What to do about all those darn videos showing cops murdering people?
They make it much harder for law enforcement to lie about their own actions, and just get everyone all fired up. Why not ask Apple (for starters) to build in a “feature” on a future generation of iPhones that will allow cameras to be disabled remotely?
A patent granted to Apple this month details technology that remotely disables iPhone cameras using infrared sensors. Someone you do not know and cannot see will be able, without your permission, to disable the camera on a phone you own and are legally using, perhaps to take video of your son’s Little League game, perhaps to take video of a police officer choking to death an innocent man.
Apple’s patent application used the example of a rock band wanting to prevent audience members from recording a concert. Nasty bootleggers and their darn YouTubing!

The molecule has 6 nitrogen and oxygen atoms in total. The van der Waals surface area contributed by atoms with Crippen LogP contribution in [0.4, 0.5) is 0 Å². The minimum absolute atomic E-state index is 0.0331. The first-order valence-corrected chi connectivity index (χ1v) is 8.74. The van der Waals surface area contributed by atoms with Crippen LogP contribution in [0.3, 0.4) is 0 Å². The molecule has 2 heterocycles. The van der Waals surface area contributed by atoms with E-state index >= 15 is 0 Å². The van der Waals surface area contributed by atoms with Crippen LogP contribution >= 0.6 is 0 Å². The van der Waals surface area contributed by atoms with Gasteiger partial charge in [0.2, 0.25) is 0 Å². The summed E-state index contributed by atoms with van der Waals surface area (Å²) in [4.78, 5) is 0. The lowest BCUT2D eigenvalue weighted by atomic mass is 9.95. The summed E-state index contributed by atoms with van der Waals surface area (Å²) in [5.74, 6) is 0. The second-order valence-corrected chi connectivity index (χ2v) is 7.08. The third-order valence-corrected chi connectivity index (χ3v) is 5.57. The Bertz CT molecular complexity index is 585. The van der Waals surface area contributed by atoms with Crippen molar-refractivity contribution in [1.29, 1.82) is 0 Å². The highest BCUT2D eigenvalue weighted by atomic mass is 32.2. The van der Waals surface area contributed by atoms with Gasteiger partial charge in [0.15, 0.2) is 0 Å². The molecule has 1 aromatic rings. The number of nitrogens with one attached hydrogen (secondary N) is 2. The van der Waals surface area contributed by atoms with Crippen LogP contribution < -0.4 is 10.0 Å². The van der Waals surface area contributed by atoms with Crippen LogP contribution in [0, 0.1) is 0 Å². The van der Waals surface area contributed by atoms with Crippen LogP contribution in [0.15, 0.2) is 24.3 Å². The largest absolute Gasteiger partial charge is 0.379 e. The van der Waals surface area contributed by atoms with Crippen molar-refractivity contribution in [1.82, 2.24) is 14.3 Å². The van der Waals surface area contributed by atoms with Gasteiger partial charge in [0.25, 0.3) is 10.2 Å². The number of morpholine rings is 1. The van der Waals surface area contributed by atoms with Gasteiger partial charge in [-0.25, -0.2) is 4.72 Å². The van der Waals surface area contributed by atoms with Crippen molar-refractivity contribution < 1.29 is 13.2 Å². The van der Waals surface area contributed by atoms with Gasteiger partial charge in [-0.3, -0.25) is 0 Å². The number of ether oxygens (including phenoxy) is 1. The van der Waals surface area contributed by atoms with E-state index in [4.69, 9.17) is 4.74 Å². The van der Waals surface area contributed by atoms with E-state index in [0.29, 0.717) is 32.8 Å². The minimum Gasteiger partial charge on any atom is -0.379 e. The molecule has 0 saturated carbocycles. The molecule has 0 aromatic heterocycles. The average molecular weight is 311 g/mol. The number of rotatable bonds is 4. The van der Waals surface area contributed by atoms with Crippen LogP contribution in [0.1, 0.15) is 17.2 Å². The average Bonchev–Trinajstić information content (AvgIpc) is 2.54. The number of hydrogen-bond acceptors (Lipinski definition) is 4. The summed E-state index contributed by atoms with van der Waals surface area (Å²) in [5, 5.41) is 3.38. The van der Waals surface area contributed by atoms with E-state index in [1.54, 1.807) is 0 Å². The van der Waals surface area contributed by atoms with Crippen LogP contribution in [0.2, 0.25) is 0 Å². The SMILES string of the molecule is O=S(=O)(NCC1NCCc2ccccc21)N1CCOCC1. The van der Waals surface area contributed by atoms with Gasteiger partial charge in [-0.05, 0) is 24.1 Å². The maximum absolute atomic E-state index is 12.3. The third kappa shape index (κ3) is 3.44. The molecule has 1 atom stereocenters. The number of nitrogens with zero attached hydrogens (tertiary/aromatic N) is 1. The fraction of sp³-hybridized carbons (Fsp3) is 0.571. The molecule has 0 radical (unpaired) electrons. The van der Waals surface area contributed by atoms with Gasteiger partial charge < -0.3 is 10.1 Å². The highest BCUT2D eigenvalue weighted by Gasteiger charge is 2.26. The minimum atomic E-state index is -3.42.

While the First Amendment, backed up by much case law, guarantees the right of citizens to record the actions of government employees, including the police, conducting their duties in public places, the Amendment does not guarantee corporate America has to sell you the technology to do so. It is Constitutionally unclear if a police force using such technology to block video would violate the First Amendment (hey, you could switch over to your Dad’s camcorder that’s in the basement), but knowing the way things work, the cops would try it first, worry about court cases later.
And indeed you can hear the arguments terrorism, national security event, blahblahblah. Perhaps the police could designate First Amendment Video Zones outside any large event where citizens could shoot video of each other to their heart’s content?
Another interesting legal question would be the effect of citizens using some other technology to disable the technology used by police to disable camera phones. Would that become illegal, the way some states have made the use of radar detectors in your car illegal?
So as the cops like to say, “Hey, nothing to see here folks, move along.”
Peter Van Buren blew the whistle on State Department waste and mismanagement during Iraqi reconstruction in his first book, We Meant Well: How I Helped Lose the Battle for the Hearts and Minds of the Iraqi People. His latest book is Ghosts of Tom Joad: A Story of the #99 Percent. Reprinted from the his blog with permission.